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Truly Madly Guilty’s Back-of-Book Description
Six responsible adults. Three cute kids. One small dog. It’s just a normal weekend. What could possibly go wrong?
In Truly Madly Guilty, Liane Moriarty turns her unique, razor-sharp eye towards three seemingly happy families.
Sam and Clementine have a wonderful, albeit busy, life: they have two little girls, Sam has just started a new dream job, and Clementine, a cellist, is busy preparing for the audition of a lifetime. If there’s anything they can count on, it’s each other.
Clementine and Erika are each other’s oldest friends. A single look between them can convey an entire conversation. But theirs is a complicated relationship, so when Erika mentions a last-minute invitation to a barbecue with her neighbors, Tiffany and Vid, Clementine and Sam don’t hesitate. Having Tiffany and Vid’s larger-than-life personalities there will be a welcome respite.
Two months later, it won’t stop raining, and Clementine and Sam can’t stop asking themselves the question: What if we hadn’t gone?
In Truly Madly Guilty, Liane Moriarty takes on the foundations of our lives: marriage, sex, parenthood, and friendship. She shows how guilt can expose the fault lines in the most seemingly strong relationships, how what we don’t say can be more powerful than what we do, and how sometimes it is the most innocent of moments that can do the greatest harm.
So I came across Liane Moriarty a year or so ago and proceeded to read all three of her books that were out at the time (you may have read my earlier review of Big Little Lies).
I loved her writing and the fact that she’s Australian, so when I found myself with a Barnes & Noble gift card (thanks, Janice!) I searched her name first to see what she had that was new.
Compared to Moriarty’s other books (that I loved), Truly Madly Guilty did not disappoint. I liked the way she introduced all the characters. And the way she set up three very different relationships and three immensely different women was really incredible.
I personally think that every reader will find themselves relating to at least some aspect of each individual character, or their respective relationship.
For example, I really liked Clementine and Tiffany at the beginning, but as the story went on, I found I really understood Erika as well. I liked how introspective she was and how she was able to analyze herself and most situations.
Also, the author takes each chapter as an opportunity to tell a bit of the story from another person’s perspective. This really helps to add an interesting dynamic to the group as a whole. It also allowed the reader to really get to know the characters on a deeper, more engaging way and I think that’s really important in a novel.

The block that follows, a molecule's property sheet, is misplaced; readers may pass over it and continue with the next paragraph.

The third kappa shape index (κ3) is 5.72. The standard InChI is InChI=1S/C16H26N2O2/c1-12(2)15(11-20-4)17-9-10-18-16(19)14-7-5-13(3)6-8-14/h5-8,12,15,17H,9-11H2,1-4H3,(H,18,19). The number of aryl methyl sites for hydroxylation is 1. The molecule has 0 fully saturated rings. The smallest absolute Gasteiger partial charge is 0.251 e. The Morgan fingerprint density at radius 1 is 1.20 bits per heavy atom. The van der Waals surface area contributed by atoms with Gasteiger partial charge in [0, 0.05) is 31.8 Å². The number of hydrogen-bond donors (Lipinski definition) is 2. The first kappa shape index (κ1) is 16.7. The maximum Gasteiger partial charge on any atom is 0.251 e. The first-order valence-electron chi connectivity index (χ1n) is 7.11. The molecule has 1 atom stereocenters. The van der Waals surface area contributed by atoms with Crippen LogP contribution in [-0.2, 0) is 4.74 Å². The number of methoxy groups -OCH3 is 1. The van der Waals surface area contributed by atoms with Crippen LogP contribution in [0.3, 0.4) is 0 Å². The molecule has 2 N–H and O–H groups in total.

Most importantly, she addresses a common fear in the parenting world – I won’t spoil anything but trust me when I say it is a real fear that people have and it’s unfortunately something that happens too often. The majority of the story then, is about the way it affects all of those involved and how they begin to move on from it.
On top of all of that, I thought it was really cool that the author used the setting and climate as its own sort of character; it has been raining since the barbecue and the persistent sound and wetness has a real effect on the mood and actions of all the characters. I thought that was really cool.
All other aspects of her writing were great, too. She has a real knack for putting thoughts into words in a way that really resonates with me.
Favorite Quotes From Truly Madly Guilty
“Everyone had another sort of life up their sleeve that might have made them happy.”
“It was interesting that fury and fear could look so much the same.”
“She’d always suspected this about herself, that right at the center of her soul was a small unbreakable stone, a cold, hard instinct for self-preservation.”
“…but he longed for something, and it felt like she was the only one who could give it to him.”
“No one warned you that having children reduced you right down to some smaller, rudimentary, primitive version of yourself, where your talents and your education and your achievements meant nothing.”
Overall I would give Truly Madly Guilty 4 out of 5 stars. The story was well written and engaging. The characters were well developed and relatable. The only drawback for some readers might be that they find the premise hard to believe, or that the particular incident would effect everyone in the at it did.
Either way, it’s a good story and I think most people would really enjoy it – especially woman.
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